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knocker

The 150th Anniversary

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It is 150 years since The Times published the first reports of the weather from around Britain based on a national weather service, the forerunner of today’s Met Office. The new reports were the brainchild of Vice-Admiral Robert FitzRoy, and the following year he launched a much more daring enterprise — the first daily, public weather forecast, also published in The Times.

In many ways he was ahead of his time. He soon learnt that forecasting was a thankless task — the public remembered only the predictions that went wrong, and he soon became ridiculed in quite vitriolic correspondence in the letters page of The Times. Even august bodies such as the Royal Society felt his forecasts undermined credible science.

On another battlefront, FitzRoy’s superiors grew increasingly alarmed at the publicity he was attracting and the ballooning budget of what was supposed to be a modest service for reporting the weather, not forecasting it. Eventually the criticism grew so loud it led to FitzRoy’s mental collapse and suicide. In the history of meteorology, though, he is now recognised as a giant in modern weather forecasting.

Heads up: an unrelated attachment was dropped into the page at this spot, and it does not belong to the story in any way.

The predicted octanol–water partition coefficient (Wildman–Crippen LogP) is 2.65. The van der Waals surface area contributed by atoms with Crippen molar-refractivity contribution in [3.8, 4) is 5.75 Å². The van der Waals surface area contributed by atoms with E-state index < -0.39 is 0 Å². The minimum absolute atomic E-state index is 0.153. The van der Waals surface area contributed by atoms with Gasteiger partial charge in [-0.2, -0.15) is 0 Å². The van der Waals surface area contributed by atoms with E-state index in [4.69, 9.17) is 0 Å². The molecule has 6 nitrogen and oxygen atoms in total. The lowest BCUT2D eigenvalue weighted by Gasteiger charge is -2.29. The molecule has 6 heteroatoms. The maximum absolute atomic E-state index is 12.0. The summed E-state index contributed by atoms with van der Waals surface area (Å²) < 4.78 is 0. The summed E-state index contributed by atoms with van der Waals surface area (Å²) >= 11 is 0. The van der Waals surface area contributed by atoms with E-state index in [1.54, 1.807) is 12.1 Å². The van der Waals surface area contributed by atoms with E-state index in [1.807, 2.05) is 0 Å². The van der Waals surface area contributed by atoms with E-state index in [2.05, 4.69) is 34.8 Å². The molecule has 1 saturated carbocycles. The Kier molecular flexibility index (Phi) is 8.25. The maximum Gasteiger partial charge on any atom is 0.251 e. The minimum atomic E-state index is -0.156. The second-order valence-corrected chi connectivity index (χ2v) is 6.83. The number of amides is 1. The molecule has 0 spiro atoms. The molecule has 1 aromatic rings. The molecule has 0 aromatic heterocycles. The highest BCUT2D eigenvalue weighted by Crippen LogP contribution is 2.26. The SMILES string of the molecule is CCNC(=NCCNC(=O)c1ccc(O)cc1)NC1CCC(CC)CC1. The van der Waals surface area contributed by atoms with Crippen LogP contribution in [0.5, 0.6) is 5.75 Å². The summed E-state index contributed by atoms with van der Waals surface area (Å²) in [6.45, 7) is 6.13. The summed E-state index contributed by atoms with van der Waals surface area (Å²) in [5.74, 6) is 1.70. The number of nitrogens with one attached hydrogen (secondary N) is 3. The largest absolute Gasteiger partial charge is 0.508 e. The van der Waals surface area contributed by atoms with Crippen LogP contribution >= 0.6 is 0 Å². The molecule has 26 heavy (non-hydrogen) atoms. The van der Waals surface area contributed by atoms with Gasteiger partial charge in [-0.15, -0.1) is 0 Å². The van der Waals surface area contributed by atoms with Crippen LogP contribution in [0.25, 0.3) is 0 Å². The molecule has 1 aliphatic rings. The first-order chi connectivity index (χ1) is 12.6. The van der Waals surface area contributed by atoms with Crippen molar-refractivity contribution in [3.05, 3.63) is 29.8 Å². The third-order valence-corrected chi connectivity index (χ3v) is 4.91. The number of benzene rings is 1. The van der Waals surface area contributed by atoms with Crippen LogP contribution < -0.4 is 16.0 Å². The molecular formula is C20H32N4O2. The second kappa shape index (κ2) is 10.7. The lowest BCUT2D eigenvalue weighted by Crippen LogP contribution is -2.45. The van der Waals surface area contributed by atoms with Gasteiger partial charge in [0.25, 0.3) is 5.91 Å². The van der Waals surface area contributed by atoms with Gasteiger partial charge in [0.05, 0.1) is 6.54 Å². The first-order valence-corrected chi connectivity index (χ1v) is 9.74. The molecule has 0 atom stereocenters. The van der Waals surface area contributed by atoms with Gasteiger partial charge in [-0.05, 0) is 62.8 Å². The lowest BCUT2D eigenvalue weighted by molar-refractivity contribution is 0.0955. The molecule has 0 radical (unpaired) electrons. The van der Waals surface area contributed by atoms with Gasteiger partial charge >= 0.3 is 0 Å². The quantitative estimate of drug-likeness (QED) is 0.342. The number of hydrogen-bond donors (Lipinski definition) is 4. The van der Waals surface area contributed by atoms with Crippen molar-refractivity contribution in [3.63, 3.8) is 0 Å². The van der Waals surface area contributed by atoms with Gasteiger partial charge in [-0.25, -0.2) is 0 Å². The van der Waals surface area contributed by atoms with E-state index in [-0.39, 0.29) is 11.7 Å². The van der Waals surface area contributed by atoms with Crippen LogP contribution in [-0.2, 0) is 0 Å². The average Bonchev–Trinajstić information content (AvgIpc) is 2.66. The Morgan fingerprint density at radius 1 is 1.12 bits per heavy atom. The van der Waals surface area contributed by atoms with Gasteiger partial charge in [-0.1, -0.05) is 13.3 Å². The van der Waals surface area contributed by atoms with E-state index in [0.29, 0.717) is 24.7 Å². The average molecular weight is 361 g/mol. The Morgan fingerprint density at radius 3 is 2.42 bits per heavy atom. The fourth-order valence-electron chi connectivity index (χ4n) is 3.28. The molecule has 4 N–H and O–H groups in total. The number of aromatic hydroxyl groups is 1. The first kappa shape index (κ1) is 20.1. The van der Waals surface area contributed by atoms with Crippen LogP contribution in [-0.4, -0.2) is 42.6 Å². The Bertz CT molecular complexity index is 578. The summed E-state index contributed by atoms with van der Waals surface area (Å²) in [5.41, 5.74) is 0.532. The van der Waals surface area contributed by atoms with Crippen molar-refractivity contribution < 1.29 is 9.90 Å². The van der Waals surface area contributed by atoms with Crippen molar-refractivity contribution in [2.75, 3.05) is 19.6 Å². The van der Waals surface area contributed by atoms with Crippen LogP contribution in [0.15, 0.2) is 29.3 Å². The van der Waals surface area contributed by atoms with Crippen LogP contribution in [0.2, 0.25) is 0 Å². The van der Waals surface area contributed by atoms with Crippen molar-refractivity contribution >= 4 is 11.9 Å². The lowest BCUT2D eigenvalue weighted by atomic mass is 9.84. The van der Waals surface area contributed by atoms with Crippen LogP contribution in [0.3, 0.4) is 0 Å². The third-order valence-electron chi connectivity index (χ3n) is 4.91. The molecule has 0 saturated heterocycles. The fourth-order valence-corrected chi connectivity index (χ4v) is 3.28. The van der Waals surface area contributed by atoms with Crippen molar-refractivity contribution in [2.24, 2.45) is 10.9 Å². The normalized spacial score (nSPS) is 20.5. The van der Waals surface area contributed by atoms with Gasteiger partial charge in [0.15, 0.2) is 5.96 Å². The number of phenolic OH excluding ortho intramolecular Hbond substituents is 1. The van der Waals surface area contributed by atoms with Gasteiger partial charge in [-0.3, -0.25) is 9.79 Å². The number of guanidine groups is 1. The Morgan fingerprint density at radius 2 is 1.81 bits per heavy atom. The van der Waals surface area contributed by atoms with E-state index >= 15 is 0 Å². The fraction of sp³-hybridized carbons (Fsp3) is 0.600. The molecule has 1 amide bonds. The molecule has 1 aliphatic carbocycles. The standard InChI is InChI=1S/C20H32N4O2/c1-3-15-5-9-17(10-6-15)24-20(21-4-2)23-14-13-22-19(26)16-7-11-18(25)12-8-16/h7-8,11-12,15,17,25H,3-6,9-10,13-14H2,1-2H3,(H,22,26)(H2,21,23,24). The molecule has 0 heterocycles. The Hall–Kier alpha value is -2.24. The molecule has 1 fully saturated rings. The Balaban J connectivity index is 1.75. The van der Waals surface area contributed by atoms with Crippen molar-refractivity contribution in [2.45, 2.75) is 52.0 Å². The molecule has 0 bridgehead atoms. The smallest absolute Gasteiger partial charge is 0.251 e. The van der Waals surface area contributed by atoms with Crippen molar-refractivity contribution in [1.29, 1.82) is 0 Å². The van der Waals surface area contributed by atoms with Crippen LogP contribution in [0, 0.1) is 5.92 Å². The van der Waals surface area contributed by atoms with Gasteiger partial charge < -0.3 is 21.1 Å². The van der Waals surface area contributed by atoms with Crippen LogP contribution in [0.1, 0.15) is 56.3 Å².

Of the landmarks mentioned is 1959 when the Met. Office got their first computer. I just remember this as my first job was in the Napier Shaw building at Dunstable as a general dogsbody that year. Part of the job was looking after the paper tapes that fed the Ferranti computer which made a massive 30,000 calculations a second! I believe the current computer makes 1,000 billion. Much can sure change in 50 years.

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hi WS

Those were the days, several thousand calcs per second my my, paper tapes, the 'good old days' perhaps?

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Afternoon John

I don't know about the 'good old days' but with hindsight they weren't so bad. I missed the move to Bracknell for which I'm truly thanful. The start of the 'bad new days'.

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Afternoon John

I don't know about the 'good old days' but with hindsight they weren't so bad. I missed the move to Bracknell for which I'm truly thanful. The start of the 'bad new days'.

pm sent

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9 years before this, the Great Exhibition were putting out maps of daily weather reports. I'l post what I think it is the first weather map at least for the UK, sometime.

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